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In Julius Caesar, how does Octavius appear by the end of the play?
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Although Octavius does not actually enter the play until Act IV, by the end he appears as one of the foremost characters. He has triumphed over Brutus and Cassius and along with Antony he now stands at the apex of Roman political and military power.
Octavius grows in stature throughout the last two acts of the play. Young, laconic and practical-minded, he initially appears somewhat in the shadow of the older and more experienced Antony but is quick to assert himself. He refuses to let Antony dictate to him on the battlefield, sending out an ominous hint as he does so:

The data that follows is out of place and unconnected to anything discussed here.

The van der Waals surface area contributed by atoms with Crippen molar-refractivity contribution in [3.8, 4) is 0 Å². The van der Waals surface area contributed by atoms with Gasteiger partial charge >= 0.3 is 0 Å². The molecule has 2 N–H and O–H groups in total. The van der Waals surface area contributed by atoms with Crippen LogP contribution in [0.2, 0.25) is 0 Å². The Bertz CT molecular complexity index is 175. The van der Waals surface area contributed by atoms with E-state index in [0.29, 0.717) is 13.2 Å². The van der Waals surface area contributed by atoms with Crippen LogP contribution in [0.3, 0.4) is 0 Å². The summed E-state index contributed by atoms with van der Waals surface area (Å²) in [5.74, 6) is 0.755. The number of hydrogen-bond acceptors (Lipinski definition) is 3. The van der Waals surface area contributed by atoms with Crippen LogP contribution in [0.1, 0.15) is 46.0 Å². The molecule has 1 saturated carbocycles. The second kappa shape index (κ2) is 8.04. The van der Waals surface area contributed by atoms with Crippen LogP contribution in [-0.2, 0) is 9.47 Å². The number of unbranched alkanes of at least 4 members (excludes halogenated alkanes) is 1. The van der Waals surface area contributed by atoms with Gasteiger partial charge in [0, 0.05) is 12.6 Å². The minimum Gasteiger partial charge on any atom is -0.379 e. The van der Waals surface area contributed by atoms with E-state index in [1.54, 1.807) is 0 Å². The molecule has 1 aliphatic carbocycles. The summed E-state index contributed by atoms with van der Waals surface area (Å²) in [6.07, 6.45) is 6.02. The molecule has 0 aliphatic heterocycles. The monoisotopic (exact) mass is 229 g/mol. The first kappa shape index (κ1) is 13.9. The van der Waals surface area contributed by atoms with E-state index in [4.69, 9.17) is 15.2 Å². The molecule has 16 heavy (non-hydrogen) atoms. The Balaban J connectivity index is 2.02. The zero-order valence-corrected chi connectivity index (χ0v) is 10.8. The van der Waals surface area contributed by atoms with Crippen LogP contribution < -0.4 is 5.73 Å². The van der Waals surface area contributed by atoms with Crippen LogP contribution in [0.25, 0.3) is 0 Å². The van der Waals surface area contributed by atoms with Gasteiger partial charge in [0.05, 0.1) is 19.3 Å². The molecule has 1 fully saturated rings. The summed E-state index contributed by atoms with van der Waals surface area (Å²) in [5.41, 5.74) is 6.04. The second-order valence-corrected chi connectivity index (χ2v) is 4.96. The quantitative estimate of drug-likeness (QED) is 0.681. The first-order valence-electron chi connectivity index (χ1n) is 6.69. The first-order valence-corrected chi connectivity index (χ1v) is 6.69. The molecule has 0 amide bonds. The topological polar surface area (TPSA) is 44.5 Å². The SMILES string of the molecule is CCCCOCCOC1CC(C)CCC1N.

Antony: Why do you cross me in this exigent?
Octavius: I do not cross you; but I will do so (V.i.19-20)
Octaivus, then,threatens to 'cross' Antony, to supersede him in future - and indeed,the historical Octavius did go on to overthrow Antony and amass supreme power for himself as the first emperor of Rome.
Overall, Octavius appears in this play as a man of few words and decisive action. Altogether he comes to appear as an imposing and impressive character, who also pays due tribute to his chief opponent, Brutus, at the end of the play.
Posted by gpane on September 8, 2013 at 10:40 AM (Answer #1)
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